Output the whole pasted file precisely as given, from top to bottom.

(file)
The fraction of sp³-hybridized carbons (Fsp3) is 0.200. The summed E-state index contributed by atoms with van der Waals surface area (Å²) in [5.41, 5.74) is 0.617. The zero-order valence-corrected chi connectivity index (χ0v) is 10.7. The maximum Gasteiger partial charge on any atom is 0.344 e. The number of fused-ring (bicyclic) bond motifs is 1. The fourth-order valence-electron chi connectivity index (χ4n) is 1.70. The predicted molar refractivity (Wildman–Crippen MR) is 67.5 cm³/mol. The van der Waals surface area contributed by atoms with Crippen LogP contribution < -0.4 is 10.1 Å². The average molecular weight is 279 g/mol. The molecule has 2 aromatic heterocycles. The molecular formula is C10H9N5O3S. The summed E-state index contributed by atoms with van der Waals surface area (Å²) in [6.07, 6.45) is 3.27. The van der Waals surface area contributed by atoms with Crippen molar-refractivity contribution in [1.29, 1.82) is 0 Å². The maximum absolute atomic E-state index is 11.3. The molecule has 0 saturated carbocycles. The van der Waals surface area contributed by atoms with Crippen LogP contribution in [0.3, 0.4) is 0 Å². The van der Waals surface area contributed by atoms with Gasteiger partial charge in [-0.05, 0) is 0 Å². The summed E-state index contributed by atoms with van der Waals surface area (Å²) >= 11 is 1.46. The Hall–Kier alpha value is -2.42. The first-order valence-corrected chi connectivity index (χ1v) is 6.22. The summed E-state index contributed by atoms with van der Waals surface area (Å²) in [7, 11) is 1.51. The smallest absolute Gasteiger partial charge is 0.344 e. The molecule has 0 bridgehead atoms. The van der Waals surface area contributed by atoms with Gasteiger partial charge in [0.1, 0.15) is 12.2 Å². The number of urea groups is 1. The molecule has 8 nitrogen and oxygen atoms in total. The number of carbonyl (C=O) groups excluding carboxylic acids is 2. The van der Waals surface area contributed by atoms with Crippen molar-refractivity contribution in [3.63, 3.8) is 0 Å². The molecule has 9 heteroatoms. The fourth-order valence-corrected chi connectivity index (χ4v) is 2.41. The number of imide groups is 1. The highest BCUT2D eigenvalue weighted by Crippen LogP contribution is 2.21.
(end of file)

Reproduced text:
The fraction of sp³-hybridized carbons (Fsp3) is 0.200. The summed E-state index contributed by atoms with van der Waals surface area (Å²) in [5.41, 5.74) is 0.617. The zero-order valence-corrected chi connectivity index (χ0v) is 10.7. The maximum Gasteiger partial charge on any atom is 0.344 e. The number of fused-ring (bicyclic) bond motifs is 1. The fourth-order valence-electron chi connectivity index (χ4n) is 1.70. The predicted molar refractivity (Wildman–Crippen MR) is 67.5 cm³/mol. The van der Waals surface area contributed by atoms with Crippen LogP contribution < -0.4 is 10.1 Å². The average molecular weight is 279 g/mol. The molecule has 2 aromatic heterocycles. The molecular formula is C10H9N5O3S. The summed E-state index contributed by atoms with van der Waals surface area (Å²) in [6.07, 6.45) is 3.27. The van der Waals surface area contributed by atoms with Crippen molar-refractivity contribution in [1.29, 1.82) is 0 Å². The maximum absolute atomic E-state index is 11.3. The molecule has 0 saturated carbocycles. The van der Waals surface area contributed by atoms with Crippen LogP contribution in [0.3, 0.4) is 0 Å². The van der Waals surface area contributed by atoms with Gasteiger partial charge in [-0.05, 0) is 0 Å². The summed E-state index contributed by atoms with van der Waals surface area (Å²) >= 11 is 1.46. The Hall–Kier alpha value is -2.42. The first-order valence-corrected chi connectivity index (χ1v) is 6.22. The summed E-state index contributed by atoms with van der Waals surface area (Å²) in [7, 11) is 1.51. The smallest absolute Gasteiger partial charge is 0.344 e. The molecule has 0 bridgehead atoms. The van der Waals surface area contributed by atoms with Gasteiger partial charge in [0.1, 0.15) is 12.2 Å². The number of urea groups is 1. The molecule has 8 nitrogen and oxygen atoms in total. The number of carbonyl (C=O) groups excluding carboxylic acids is 2. The van der Waals surface area contributed by atoms with Crippen molar-refractivity contribution in [3.63, 3.8) is 0 Å². The molecule has 9 heteroatoms. The fourth-order valence-corrected chi connectivity index (χ4v) is 2.41. The number of imide groups is 1. The highest BCUT2D eigenvalue weighted by Crippen LogP contribution is 2.21.